E&Y also provided revenue definitions for the following industries:

  • Automobile: Total automobile and truck sales, parts sales, income from repair services, income from automobile rentals.
  • Construction: Total sale of real property and/or income for services rendered (including engineering and construction contracts).
  • Real estate: Total commissions on the sale or rental of real estate.
  • Telecommunications: Total sales of services, goods, and/or advertising time.

Although revenue is a widespread measure of size, the amount of revenue posted doesn’t necessarily correspond to a company’s profitability. To measure profitability, net income is the yardstick.

In addition to revenue, the Fortune 500 list includes data on profits as well as total return to investors. These data are available because the companies on the famous list are publicly owned.

CARIBBEAN BUSINESS doesn’t have such a wealth of information available because 98% of the Top 400 companies are privately held and aren’t required to disclose their financial data. Nonetheless, more than 85% of the businesses on the list did provide CARIBBEAN BUSINESS with their revenue figures for 2003. For the rest, estimates were made.

Vying for a slot on the list

Today marks the publication of the 17th edition of CARIBBEAN BUSINESS’ list of locally owned companies in Puerto Rico. Since the first list, The CARIBBEAN BUSINESS 100, the rules have remained unchanged.

To be considered a candidate, a company must generate revenue of $10 million or more and must be at least 51% owned and managed by Puerto Rico residents. Candidates also must be in the private sector. Local nonprofit educational organizations have been included in the survey since 1999.

Winning a place among the Top 400 Locally Owned Companies is competitive and rewarding. Companies that make the list have excelled in business and deserve this recognition.

The selection process began in June when a one-page questionnaire was mailed to about 1,000 companies selected from CARIBBEAN BUSINESS’ database, industry sources, and Dun & Bradstreet (D&B), a worldwide source of business data.

More than 500 companies responded, either by mail or fax. About 80 small businesses, most of them great little companies, didn’t have the requisite $10 million in revenue.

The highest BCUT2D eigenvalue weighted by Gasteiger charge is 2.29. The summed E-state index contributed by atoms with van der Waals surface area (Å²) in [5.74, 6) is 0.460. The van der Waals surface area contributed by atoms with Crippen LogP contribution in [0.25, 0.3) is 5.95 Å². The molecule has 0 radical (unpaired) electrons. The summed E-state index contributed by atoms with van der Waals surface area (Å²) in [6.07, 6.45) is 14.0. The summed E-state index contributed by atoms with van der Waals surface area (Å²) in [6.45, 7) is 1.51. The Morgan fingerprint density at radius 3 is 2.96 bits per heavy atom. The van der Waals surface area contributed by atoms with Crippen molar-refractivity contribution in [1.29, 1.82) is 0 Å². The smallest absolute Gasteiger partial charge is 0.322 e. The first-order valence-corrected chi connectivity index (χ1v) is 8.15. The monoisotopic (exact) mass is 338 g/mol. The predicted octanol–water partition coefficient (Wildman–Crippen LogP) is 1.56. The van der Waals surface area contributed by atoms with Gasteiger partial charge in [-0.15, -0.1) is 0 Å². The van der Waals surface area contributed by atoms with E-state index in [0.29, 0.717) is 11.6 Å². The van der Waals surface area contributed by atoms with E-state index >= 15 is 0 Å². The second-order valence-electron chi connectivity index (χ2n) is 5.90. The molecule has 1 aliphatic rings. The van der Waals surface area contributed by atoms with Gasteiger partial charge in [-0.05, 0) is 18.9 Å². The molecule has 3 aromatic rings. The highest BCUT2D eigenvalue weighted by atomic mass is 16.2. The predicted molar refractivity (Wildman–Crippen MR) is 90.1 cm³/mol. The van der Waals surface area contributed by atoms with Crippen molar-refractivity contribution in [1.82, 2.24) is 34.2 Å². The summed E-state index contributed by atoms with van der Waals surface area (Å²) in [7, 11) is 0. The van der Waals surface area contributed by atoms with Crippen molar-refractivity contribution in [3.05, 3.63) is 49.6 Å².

As a rule, not all company owners volunteer revenue figures. Sometimes, they are too busy or refuse to disclose their gross sales for the year. When a qualifying company doesn’t provide this information, an estimate is entered for the company. Estimates are made by researching industry trends, interviewing industry sources, and consulting D&B databases and government filings.

In the table of the Top 400, an asterisk next to the sales amount indicates the number is an estimate. The majority of the individual supermarkets in the Supermercados Econo chain didn’t provide their revenue, so estimates were made. Although these stores operate under the Econo banner, like franchises, the assets belong to the individual stores. For the Top 400, the Puerto Rican supermarket chain in its entirety isn’t considered a single entity. For the supermarket industry chart, however, the chain is counted as a whole.

When two or more candidates tie for a slot, the company with the most employees precedes.

Highlighting entrepreneurs every week

Each week, CARIBBEAN BUSINESS proudly highlights one of the companies on the Top 400 Locally Owned Companies list.

Among the Top 400 companies featured in 2004 were Deya Elevator Service Inc.; freight forwarder CaribEx; Anglo-Puerto Rican Insurance Corp.; Roger Electric; one of the island’s largest law firms, McConnell Valdes; Fast Food Management (Hot Potato and Reggio Pizza); Lopito, Ileana & Howie; Hospital Damas; National Insurance Group; Gomez Hermanos Kennedy; Levitt Homes Corp.; Dr. Pila Hospital; Drugs Unlimited; Structural Steel Works; and Flexible Packaging Group.

This Caribbean Business article appears courtesy of Casiano Communications.